WANTED: Artists & Makers of CT
Tangible and Digital Works
Show your art where it will be seen!
Art25 invites artists to participate in our business galleries while giving you the benefit of working with other artists to promote our role in the economy.
We professionally hang your work at local businesses to increase your visibility, potential sales, and recognition as an artist.
Business owners select from the artists represented on our Artist Pages to display on their walls on a quarterly basis (three month exhibits).
Prepared* artworks rotate every three months, which means, we take down that show, and install the next one.
Other features include: receptions, publicity (e-mail blasts, news releases to an extensive media list, postcards etc., possibly billboards).
Each venue varies with regard to selling artwork from the space. Some businesses will sell the art directly from the venue through their register, others allow for display of contact information for the sale of your art. Artist agree to include a 10% commission to ART25 in the price of their artworks.
*Ready to hang wall art: paintings, photography, multi-media collages, prints etc. All art must be ready to hang before you art can be shown to a prospective business client.
By being part of this “co-op” group, you are also expected to take on responsibility for helping with aspects of the process that fit your skill set. So anywhere you see the word "we", means that a member of the group is either overseeing the task, helping or doing it! As the number of artists increase in the group so does the diversity of skills that we can share for our collective and individual benefit.
GOT an idea for a project?
ART25 is a project of The Artist Union. As a group we are working on other projects such as public art, paid school and healthcare facility residencies and fee-based event services such as artist talks, interactive workshops and a directory of freelance services. We are working on other services for artists including business and professional development workshops, and artist supply discounts.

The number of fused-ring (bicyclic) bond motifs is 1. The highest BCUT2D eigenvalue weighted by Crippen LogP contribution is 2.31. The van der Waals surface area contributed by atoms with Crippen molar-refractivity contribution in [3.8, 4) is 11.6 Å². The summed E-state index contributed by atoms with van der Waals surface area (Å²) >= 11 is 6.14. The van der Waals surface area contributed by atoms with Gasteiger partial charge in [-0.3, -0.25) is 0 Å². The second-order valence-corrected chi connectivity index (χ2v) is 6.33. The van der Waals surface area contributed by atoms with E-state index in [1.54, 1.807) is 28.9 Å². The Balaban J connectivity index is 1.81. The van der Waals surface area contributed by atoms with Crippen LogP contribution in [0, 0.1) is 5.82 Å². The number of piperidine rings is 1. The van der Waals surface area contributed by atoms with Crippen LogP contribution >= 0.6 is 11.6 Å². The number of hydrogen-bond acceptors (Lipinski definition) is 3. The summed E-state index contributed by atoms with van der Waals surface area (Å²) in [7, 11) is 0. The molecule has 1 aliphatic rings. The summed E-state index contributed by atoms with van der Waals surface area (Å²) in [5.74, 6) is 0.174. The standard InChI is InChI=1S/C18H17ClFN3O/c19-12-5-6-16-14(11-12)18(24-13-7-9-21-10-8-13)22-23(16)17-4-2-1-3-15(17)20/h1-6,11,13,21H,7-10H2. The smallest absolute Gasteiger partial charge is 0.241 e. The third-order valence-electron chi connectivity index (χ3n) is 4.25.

The Artists Union is a an organized effort of artists that hail to a small group of artists in New York the formed an Artist Union in the 1930's. As our first initiative, ART 25 is gathering artists and businesses that agree to exhibit their works. We have 25 venues in New Haven rotating quarterly exhibitions of local artists. The Artist Union and ART 25 is an artist cooperative working to make art more accessible by broadening its audience while enhancing public appreciation for art and artists’ role in the local economy. ART 25 is coined in recognition of the 25 artists that initiated the 1930's Artist Union in in New York City. The below historical description of that group and its impact has been republished from Wikipedia
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HISTORY of the 1930's Artists Union
The Artists Union or Artists' Union was a short-lived union of artists in New York in the years of the Great Depression. It was influential in the establishment of both the Public Works of Art Project in December 1933 and the Federal Art Project of the Works Progress Administration in August 1935. It functioned as the principal meeting-place for artists in the city in the 1930s, and thus had far-ranging effects on the social history of the arts in America.
The Artists Union started in September 1933 as a group of about twenty-five artists who worked for the Emergency Work Bureau, which was soon to be shut down. The group met informally at the John Reed Club and was at first called the Emergency Work Bureau Artists Group, though this was soon changed to become the Unemployed Artists Group. The secretary of the new group was Bernarda Bryson, who had been involved with the Unemployed Councils of the American Communist Party. On 27 October 1933 the group was among the leaders of some three hundred artists who attended a symposium on unemployment at the College Art Association, where they demanded state-funded relief work for artists. In December 1933 the group petitioned Harry L. Hopkins, the administrator of the Civil Works Administration, to provide work in various artistic fields to all unemployed artists. The Public Works of Art Project was established later in the same month.
The administrator of the PWAP for New York was Juliana Force, who was director of the Whitney Museum of American Art. She asked major artists' associations to provide lists of their unemployed, but did not contact the Unemployed Artists Group. On 9 January 1934 the group picketed the Whitney with placards targeting the director, the first of a series of protests. The administration responded with offers of jobs, and it became accepted that artists should be included in the government's work-relief plan. read more wiki link